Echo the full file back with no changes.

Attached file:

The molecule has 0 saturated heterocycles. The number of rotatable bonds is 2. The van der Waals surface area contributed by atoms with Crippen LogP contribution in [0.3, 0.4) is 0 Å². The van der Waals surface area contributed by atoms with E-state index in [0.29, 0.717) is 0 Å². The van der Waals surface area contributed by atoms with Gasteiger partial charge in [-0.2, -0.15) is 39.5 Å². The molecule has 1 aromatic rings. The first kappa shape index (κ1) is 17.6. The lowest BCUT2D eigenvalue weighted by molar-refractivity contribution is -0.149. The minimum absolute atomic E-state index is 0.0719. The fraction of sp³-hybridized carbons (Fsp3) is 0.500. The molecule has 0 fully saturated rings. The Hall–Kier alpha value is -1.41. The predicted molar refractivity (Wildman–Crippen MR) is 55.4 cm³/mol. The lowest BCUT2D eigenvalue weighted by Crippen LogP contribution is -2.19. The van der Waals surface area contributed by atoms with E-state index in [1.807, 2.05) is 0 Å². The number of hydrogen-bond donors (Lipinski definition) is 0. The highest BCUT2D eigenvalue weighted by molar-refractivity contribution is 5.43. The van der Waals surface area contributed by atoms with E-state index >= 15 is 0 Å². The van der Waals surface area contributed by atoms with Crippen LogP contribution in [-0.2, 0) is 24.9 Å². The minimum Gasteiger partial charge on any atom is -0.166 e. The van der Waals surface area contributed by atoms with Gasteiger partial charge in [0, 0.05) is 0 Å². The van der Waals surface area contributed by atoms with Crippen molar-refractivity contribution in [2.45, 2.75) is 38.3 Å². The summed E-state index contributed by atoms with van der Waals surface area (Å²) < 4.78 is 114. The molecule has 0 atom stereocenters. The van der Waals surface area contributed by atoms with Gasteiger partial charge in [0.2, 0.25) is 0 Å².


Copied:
The molecule has 0 saturated heterocycles. The number of rotatable bonds is 2. The van der Waals surface area contributed by atoms with Crippen LogP contribution in [0.3, 0.4) is 0 Å². The van der Waals surface area contributed by atoms with E-state index in [0.29, 0.717) is 0 Å². The van der Waals surface area contributed by atoms with Gasteiger partial charge in [-0.2, -0.15) is 39.5 Å². The molecule has 1 aromatic rings. The first kappa shape index (κ1) is 17.6. The lowest BCUT2D eigenvalue weighted by molar-refractivity contribution is -0.149. The minimum absolute atomic E-state index is 0.0719. The fraction of sp³-hybridized carbons (Fsp3) is 0.500. The molecule has 0 fully saturated rings. The Hall–Kier alpha value is -1.41. The predicted molar refractivity (Wildman–Crippen MR) is 55.4 cm³/mol. The lowest BCUT2D eigenvalue weighted by Crippen LogP contribution is -2.19. The van der Waals surface area contributed by atoms with E-state index in [1.807, 2.05) is 0 Å². The number of hydrogen-bond donors (Lipinski definition) is 0. The highest BCUT2D eigenvalue weighted by molar-refractivity contribution is 5.43. The van der Waals surface area contributed by atoms with E-state index >= 15 is 0 Å². The van der Waals surface area contributed by atoms with Crippen LogP contribution in [-0.2, 0) is 24.9 Å². The minimum Gasteiger partial charge on any atom is -0.166 e. The van der Waals surface area contributed by atoms with Gasteiger partial charge in [0, 0.05) is 0 Å². The van der Waals surface area contributed by atoms with Crippen molar-refractivity contribution in [2.45, 2.75) is 38.3 Å². The summed E-state index contributed by atoms with van der Waals surface area (Å²) < 4.78 is 114. The molecule has 0 atom stereocenters. The van der Waals surface area contributed by atoms with Gasteiger partial charge in [0.2, 0.25) is 0 Å².